But it will be objected that, if there is no idea signified by the terms soul, spirit, and substance, they are wholly insignif- icant, or have no meaning in them. I answer, those words do mean or signify a real thing, which is neither an idea nor like an idea, but that which perceives ideas, and wills, and reasons about them. What I am myself, that which I denote by the term I, is the same with what is meant by soul or spiritual substance. If it be said that this is only quarreling at a word, and that, since the immediately significations of other names are by common consent called ideas, no reason can be assigned why that which is signified by the name spirit or soul may not partake in the same appellation. I answer, all the unthinking objects of the mind agree in that they are entirely passive, and their existence consists only inbeing perceived; whereas a soul or spirit is an active being, whose existence consists, not in being perceived, but in perceiving ideas and thinking. It is therefore necessary, in order to prevent equivocation and confounding natures perfectly dis- agreeing and unlike, that we distinguish between spirit and idea. See Part One, Section Twenty-seven.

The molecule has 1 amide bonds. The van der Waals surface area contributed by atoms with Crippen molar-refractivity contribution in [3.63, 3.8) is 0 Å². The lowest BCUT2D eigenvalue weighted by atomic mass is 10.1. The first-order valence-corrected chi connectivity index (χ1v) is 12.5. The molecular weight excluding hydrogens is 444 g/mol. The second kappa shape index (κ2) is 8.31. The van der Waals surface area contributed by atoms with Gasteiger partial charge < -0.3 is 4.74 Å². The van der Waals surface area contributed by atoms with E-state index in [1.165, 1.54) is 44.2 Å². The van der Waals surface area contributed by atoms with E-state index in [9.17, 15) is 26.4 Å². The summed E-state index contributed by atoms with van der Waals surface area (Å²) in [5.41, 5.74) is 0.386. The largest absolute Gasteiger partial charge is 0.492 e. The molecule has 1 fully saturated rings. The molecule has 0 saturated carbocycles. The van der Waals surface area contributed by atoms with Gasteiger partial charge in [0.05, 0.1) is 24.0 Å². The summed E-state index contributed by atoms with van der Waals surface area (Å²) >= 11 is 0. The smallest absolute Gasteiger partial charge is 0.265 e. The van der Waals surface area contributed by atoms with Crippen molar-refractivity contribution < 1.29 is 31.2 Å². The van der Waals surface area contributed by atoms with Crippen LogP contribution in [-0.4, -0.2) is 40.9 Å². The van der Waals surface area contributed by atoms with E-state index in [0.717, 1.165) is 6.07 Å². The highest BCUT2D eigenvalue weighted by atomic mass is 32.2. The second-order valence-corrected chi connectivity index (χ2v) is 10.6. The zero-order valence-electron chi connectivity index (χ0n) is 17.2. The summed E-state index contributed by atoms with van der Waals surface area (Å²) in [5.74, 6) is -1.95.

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Home » Modern Philosophy » George Berkeley (1685–1753) » A Treatise Concerning the Principles of Human Knowledge (1710)
Part One, Section One Hundred and Thirty-nine
- Front Matter
- Body Matter
- Back Matter